Both Marvel and DC Comics are chock-full of twisted, evil, monstrous villains. Some are unbeatable killing machines, some are twisted serial killers, some are mad scientists, some freaks of nature, and some are cosmic level baddasses. But each company has one dude that is kind of all of those things, and then some. For DC Comics it is undoubtedly Lex Luthor; Superman’s greatest foe, one of the richest and smartest men in the world, completely ruthless, and utterly brilliant, he routinely goes up against Superman AND the Justice League and still lives to tell about it. For Marvel, it has to be Victor Von Doom; one of the smartest men on the planet, has his own kingdom, and has the 2nd most badass suit of armor in the world (behind Iron Man) and is the 2nd most powerful sorcerer in the world (behind Dr. Strange), he routinely goes up against the likes of the Avengers, Iron Man, Dr. Strange, and of course the Fantastic Four, and the dude is still standing strong.

Both are total, unquestionable badasses, but which one is better? Is it Luthor, with his chrome dome head, xenophobia, and suit of armor with the Simon (from Milton Bradley!) chest plate? Or is it Dr. Doom, with his gross face and his penchant for being beaten up by a walking, talking pile of rocks? Let’s begin!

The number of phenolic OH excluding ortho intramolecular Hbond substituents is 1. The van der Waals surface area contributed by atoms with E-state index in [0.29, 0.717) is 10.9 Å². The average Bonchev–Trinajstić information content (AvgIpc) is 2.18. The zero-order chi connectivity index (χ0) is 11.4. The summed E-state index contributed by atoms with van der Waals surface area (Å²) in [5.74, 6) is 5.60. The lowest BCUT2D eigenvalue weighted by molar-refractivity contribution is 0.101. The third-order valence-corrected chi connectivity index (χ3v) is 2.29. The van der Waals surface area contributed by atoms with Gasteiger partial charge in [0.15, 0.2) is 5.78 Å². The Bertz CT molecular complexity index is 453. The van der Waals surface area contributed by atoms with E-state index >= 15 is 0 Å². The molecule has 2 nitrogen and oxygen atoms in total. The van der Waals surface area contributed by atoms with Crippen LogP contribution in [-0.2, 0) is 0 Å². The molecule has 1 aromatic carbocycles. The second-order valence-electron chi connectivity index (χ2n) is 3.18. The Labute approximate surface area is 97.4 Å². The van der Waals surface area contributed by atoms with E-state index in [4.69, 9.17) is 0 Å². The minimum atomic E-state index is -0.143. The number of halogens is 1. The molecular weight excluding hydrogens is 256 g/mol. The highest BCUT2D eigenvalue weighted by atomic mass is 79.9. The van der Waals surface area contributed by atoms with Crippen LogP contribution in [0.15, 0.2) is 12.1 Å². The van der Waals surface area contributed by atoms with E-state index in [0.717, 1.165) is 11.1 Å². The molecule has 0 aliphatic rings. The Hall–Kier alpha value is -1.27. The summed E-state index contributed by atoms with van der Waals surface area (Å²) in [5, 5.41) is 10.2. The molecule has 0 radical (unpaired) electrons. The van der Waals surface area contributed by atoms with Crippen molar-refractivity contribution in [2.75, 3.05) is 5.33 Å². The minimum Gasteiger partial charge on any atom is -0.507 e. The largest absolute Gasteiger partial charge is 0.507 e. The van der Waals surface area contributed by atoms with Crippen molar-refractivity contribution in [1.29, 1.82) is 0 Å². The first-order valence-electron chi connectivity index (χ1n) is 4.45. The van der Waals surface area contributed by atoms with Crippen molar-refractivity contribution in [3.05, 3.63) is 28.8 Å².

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The Not-So Great Debate – part 2: Alternate Batmen?

Click here for the First Great Debate: Battle of the Rogues!

Alex Ross - Batman

One of the go-to moves for editors in comics that want to bring a lot of attention to an established property is to replace your main character with a new version of that character. For instance, Hal Jordan was replaced as Green Lantern by John Stewart, then Guy Gardner, then Kyle Rayner, and most recently Simon Baz. Barry Allen was replaced as the Flash by Wally West. Steve Rogers was replaced as Captain America by John Walker (aka USAgent) and Bucky Barnes, Tony Stark as Iron Man by James Rhodes, Peter Parker as Spider-Man by Ben Reilly… hell, for when Superman ‘died’ it took 4 (!!) people to replace him.

This really hit a head in the 1990’s, when Green Lantern, Spider-Man, Flash, Superman, Batman, and a host of others were replaced by newer versions. Even Wonder Woman!

For the sake of this column, we’re going to be focusing on Gotham City’s dark knight: Batman.

Battle for the Cowl

It goes without saying that Bruce Wayne IS Batman. That said, there have been a surprising amount of times when someone else was wearing the cape and cowl. Hell, Dick Grayson has been Batman twice!

So, who is the best replacement Batman? Is it Dick Grayson, Jean Paul Valley, Tim Drake, Terry McGinnis, Damien Wayne, Thomas Wayne, or someone else?

 

COMICZOMBIE: For my money, the best replacement Batman is Jean Paul Valley, aka Azrael, an assassin for a holy order descended from the Knights Templar.